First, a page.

The Juyongguan Great Wall is the part of the Great Wall that’s closest to Beijing city—just 50km away from the Forbidden City, as the crow flies.
It’s also popular with tourists—just a short trip from the city, then a short walk from the carpark to get on to the wall, and the Yuan Dynasty-era Cloud Platform is right there, too.
I wrote this about Juyongguan for Beijing Hikers:
The Juyongguan Great Wall is a fortification at the southern end of the Badaling Pass. The Great Wall seen here today dates back to 1368, the first year of the Ming Dynasty, with the Cloud Platform kept over from the preceding Yuan Dynasty. The wall makes a circle in the mountains on either side of the pass, blocking the way through to Beijing.
The Badaling Pass is one of the easiest routes through the mountains north of Beijing, and from Juyongguan it’s a flat 50km to the Forbidden City. The Great Wall here was one of the last lines of defence for the Ming Dynasty emperors.
Juyongguan is one of the three main Ming Dynasty fortified passes (AKA guān / 关); the other two being Jiayuguan (in the far west) and Shanhaiguan (where the Great Wall meets the sea).
There were defence works at Juyongguan well before the Ming Dynasty, though. Other states and dynasties also located their capital roughly where Beijing is nowadays.
One of those dynasties was the Yuan (1271-1368), who had their winter capital (called Dadu/Khanbaliq) right in the middle of where Beijing is now. Yuan Dynasty emperors would pass through Juyongguan on the way to Shangdu (AKA Xanadu), which was their summer capital.
Aside from the Great Wall, the other main thing to see at Juyongguan is the Cloud Platform, which was built near the end of the Yuan Dynasty.
The Cloud Platform looks like a huge gate, but it was actually a base for several stupas and was part of a temple. The platform has a white marble exterior and is covered with Buddhist carvings and inscriptions in six different languages.Juyongguan Great Wall and Shuiguan Great Wall (www.beijinghikers.com)
If you visit Juyongguan at the wrong time (i.e., most of the time), you’ll find it crowded with tourists.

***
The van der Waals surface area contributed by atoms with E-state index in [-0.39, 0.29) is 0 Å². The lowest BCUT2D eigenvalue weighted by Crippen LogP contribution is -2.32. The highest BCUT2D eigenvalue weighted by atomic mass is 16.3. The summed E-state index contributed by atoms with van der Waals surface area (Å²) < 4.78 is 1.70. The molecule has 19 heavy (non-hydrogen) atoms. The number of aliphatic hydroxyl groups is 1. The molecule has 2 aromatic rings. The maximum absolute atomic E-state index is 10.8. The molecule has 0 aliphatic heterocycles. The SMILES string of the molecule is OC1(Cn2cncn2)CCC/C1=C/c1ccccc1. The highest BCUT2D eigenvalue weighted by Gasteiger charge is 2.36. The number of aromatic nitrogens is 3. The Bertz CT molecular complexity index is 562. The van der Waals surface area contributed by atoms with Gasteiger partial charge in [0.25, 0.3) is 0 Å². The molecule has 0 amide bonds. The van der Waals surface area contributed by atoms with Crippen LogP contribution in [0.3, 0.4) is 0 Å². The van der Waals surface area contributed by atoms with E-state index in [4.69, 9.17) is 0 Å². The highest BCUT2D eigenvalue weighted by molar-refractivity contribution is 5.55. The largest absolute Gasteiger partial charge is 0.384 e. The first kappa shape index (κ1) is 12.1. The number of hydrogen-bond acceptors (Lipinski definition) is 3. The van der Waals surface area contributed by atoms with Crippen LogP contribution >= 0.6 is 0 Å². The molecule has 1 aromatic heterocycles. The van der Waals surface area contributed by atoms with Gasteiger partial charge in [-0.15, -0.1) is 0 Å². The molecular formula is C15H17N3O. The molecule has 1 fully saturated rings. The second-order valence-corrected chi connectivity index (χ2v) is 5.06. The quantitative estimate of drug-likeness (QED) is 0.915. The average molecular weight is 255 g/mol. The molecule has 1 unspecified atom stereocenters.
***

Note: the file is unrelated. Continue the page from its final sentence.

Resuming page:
But if you visit at the right time, you might find it mostly empty.
The photos below are from two visits, in December 2021 and January 2022. These two trips counted as visits at the right time—the restrictions on entry to Beijing in the lead up to the Winter Olympics meant that there were barely any domestic tourists coming into Beijing, and the cold weather meant most of the Beijingers were staying home as well.
Hiking the full loop of Great Wall here is actually decent exercise, especially the steep stairs on the way up to the highest point on the west side. The full loop is nearly 7km, with 497m ascent/descent and a peak that’s 785m above sea level. Pro-tip: start the loop on the southern end and go clockwise. It’s not quite as steep going up that way.
Leica D-LUX 5 for the photos.
Juyongguan West Side
Juyongguan East Side
In the middle
The Great Wall here makes a circle in the hills to block the way through the pass in the mountains. At the north and south ends there are gates and courtyards; in the middle is the Cloud Platform, plus ornamental arches, temples, and other buildings. (And a carpark.)
Juyongguan Great Wall
Great Wall in the Badaling Pass
The Badaling Pass and Beijing
Beijing Hikers occasionally does a hike here called Juyongguan Great Wall and Shuiguan Great Wall.
Jūyōngguān / 居庸关 / Juyong Pass
Juyongguan Cloud Platform
Jūyōngguān Yúntái / 居庸关云台 / Juyong Pass Cloud Platform